RESCUE work to the tune of £25,000 is needed to save Ledbury's "sinking" war memorial in the High Street.

The monument, which bears the names of Ledbury's fallen, from both World Wars, will need to be completely dismantled, block by block, and rebuilt, - a programme which Cllr Martin Eager, chairman of the town's environment and leisure committee, called "the full monty".

But he added: "Hopefully this will happen without burdening the tax payers."

This is because various grants may be available for the job.

One of these could be the Grant for War Memorials, funded by English Heritage and The Wolfson Foundation, which has an annual budget of £200,000 and offers grants at up to 75% eligible costs, up to a maximum £30,000.

The town council is planning to apply for grants, and it has also gone out to tender, to find a company to carry out the demanding work.

The news has been welcomed by Lloyd Meredith, Vice Chairman of the Ledbury Branch of the Royal British Legion, who said: "The work needs to be done, - it has to be dismantled and repaired. It's sinking, and whenever it rains, water gets round the base and makes it worse."

But the work will not cause any disruption to this year's Remembrance Sunday, because the renovation will not start until "well into the New Year", according to Cllr Eager.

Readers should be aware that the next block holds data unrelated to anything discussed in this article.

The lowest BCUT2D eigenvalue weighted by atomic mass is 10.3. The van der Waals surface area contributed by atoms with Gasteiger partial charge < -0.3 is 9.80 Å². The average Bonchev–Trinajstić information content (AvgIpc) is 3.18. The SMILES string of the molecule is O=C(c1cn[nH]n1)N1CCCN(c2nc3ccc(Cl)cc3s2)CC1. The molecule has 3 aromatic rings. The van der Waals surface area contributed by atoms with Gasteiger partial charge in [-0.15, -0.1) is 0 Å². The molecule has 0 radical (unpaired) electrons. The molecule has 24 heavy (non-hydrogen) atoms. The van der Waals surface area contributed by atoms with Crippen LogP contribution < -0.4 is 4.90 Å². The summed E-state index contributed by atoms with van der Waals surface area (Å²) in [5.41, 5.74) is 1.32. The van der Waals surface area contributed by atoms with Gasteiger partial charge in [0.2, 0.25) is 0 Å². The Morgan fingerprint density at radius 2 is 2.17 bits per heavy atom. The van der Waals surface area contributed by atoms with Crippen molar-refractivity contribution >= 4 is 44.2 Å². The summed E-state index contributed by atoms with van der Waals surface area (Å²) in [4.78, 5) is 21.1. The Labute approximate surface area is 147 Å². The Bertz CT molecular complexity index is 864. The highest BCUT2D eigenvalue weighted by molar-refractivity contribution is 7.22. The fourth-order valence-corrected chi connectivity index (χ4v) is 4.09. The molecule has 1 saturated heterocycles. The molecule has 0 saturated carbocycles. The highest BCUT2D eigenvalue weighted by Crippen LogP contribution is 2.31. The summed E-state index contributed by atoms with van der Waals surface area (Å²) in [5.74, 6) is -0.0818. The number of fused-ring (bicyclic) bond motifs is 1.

The stone base of the memorial is sitting lower that the level of the pavement, with the result that water is pooling around the blocks and damaging them.

The problem was identified during a recent survey commissioned by the town council.

But Cllr Eager believes the work, which should be completed within a year, is about time.

He said: "Two years ago, I told the town council we should do something about the war memorial, and it has taken two years to get to the point of having a survey, and now we are getting quotes.

"Hopefully, before this time next year, the work will be done."

Cllr Eager said the main body of the memorial also needed renovation, such as re-gilding and re-shaping.

"But the main problem is the base," he said.

"The stone work is deteriorating."

He put the likely total cost as being between £20,000 and £25,000.